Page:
The Scouts had already started to go ‘off piste’ in search of adventure under the watchful eye of us. Marsh land is very common around Tarns and is very well disguised by a good covering of grass, this didn’t stop one Scout sinking knee deep into a well sodden patch only to be pulled out, luckily intact with boots.
Socks changed and after a rest we looked forward to the busy junction between Codale Tarn and Stickle Tarn. This was a planned lunch stop and we settled before the right turn to Sergeant Man and ultimately High Raise. In March you try and think, or hope, Mother Nature might be kind and let you at have a good look from the peaks, again this was not to be. As soon as we had our butties in our hands, the rain started. The temperature had dropped somewhat and the drops were icy cold. The Scouts didn’t need telling to get their waterproofs on, all you could hear was the rustle of Gortex and other materials as we all dived into our daysacks and donned our kit. All fully water proofed we settled back down to finish our soggy sarnies. I was looking over Sickle Tarn and saw as sight I thought we’d seen the last of this winter. A thick scattering of the white stuff was falling over the water and heading our way. Within seconds it’s was snowing quite bad, not exactly a ‘white out’ but enough to make everyone pack any left food away and Dicko give it the big ‘wagons roll!’
We set of in the driving snow, heads down and water dripping off our heads. High Raise wasn’t yet in sight but I knew it was close. Even though the weather was evil, the Scouts were still very chipper and you could still here them chatting and laughing away as we sneaked passed Sergeant Man and caught sight of High Raise. It looked as though the sun was shining up on the summit, but we still had snow. No sooner had we started the boggy ascent the snow stopped and the hoods came down.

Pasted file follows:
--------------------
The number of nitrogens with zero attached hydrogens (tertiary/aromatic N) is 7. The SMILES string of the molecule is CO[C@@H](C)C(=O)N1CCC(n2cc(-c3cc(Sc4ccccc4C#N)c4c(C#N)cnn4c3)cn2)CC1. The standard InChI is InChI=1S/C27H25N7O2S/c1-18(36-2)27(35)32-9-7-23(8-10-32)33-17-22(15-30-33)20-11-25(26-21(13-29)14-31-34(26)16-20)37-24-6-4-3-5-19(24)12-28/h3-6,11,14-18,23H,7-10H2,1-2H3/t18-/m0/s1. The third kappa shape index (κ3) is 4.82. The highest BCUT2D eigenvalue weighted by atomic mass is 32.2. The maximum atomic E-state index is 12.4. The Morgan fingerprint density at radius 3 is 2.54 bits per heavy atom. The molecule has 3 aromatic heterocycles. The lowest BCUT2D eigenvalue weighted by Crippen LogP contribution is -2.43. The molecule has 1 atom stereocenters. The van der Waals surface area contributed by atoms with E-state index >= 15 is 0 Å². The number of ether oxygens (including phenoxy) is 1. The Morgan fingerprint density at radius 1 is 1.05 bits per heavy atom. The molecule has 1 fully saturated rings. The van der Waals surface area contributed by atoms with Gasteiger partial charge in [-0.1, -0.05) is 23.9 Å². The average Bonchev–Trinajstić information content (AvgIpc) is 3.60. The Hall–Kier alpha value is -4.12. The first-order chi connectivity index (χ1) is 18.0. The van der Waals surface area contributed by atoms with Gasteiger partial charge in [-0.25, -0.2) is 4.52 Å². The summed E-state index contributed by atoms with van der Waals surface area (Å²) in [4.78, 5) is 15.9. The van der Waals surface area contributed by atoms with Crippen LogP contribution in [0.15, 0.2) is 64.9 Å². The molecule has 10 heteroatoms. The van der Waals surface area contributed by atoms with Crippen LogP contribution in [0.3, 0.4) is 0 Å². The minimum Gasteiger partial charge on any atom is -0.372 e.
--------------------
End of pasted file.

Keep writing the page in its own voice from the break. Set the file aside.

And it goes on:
The summit was quite crowded so after a few piccys we set back off as the day was getting on. Then it happened again, the sound of the lesser toggled Scout hitting the deck. The snow had left a slippery legacy which wasn’t helped by soaking boggy ground. The Scout in question looked a bit shocked but back on his feet and joined in with the rest of the troop laughing at his mishap. We cracked on down the paths with the intention of meeting the junction above Grasmere Common and taking the right turn just passed the cross roads to go towards Helm Crag. But no sooner had the laughter left the air, another thud, then another. It was like ten pin bowling on the fells. Then, just when they were all back on their feet, laughter filled the air once more with one of the lads sinking knee deep, then to add insult to injury, was pulled out of the bog minus one boot. Oh how we laughed!!
Navigationally we then had a little blip. The path seemed to vanish, leaders and helpers had maps out and heads were being scratched. The rules say at least one Sat Map must be carried but that was in the hidden depths of Kel’s daysack, no doubt amongst the nations of crisps and chocolate. But we needed it as the weather had gone a bit over cast now and only a few hours of daylight were left. At this point I tried and experiment with my IPhone, I had downloaded an app for mountain folk with compass weather etc. I clicked on the map app and my position came up almost immediately. And when the Sat Map had picked us up, my IPhone was only about 100m out, and that’s a free app 🙂